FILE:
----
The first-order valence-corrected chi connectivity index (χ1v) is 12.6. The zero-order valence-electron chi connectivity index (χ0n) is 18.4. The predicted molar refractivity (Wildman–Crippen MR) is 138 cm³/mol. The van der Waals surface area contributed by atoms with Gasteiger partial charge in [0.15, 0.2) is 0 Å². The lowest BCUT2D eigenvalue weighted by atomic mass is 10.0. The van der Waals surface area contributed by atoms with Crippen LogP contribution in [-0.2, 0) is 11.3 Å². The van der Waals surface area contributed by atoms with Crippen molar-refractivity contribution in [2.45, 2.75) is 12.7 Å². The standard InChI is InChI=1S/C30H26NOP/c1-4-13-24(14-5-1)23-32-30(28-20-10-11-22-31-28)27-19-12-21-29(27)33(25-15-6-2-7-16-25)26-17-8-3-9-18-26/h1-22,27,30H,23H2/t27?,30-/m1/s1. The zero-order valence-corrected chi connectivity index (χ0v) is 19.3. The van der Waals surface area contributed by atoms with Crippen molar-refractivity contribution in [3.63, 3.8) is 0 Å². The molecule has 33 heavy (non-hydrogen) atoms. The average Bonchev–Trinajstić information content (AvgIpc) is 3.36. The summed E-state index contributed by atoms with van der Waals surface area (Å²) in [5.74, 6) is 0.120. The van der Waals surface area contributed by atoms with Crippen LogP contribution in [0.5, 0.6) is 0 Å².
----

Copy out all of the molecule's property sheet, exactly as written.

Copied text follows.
The first-order valence-corrected chi connectivity index (χ1v) is 12.6. The zero-order valence-electron chi connectivity index (χ0n) is 18.4. The predicted molar refractivity (Wildman–Crippen MR) is 138 cm³/mol. The van der Waals surface area contributed by atoms with Gasteiger partial charge in [0.15, 0.2) is 0 Å². The lowest BCUT2D eigenvalue weighted by atomic mass is 10.0. The van der Waals surface area contributed by atoms with Crippen LogP contribution in [-0.2, 0) is 11.3 Å². The van der Waals surface area contributed by atoms with Crippen molar-refractivity contribution in [2.45, 2.75) is 12.7 Å². The standard InChI is InChI=1S/C30H26NOP/c1-4-13-24(14-5-1)23-32-30(28-20-10-11-22-31-28)27-19-12-21-29(27)33(25-15-6-2-7-16-25)26-17-8-3-9-18-26/h1-22,27,30H,23H2/t27?,30-/m1/s1. The zero-order valence-corrected chi connectivity index (χ0v) is 19.3. The van der Waals surface area contributed by atoms with Crippen molar-refractivity contribution in [3.63, 3.8) is 0 Å². The molecule has 33 heavy (non-hydrogen) atoms. The average Bonchev–Trinajstić information content (AvgIpc) is 3.36. The summed E-state index contributed by atoms with van der Waals surface area (Å²) in [5.74, 6) is 0.120. The van der Waals surface area contributed by atoms with Crippen LogP contribution in [0.5, 0.6) is 0 Å².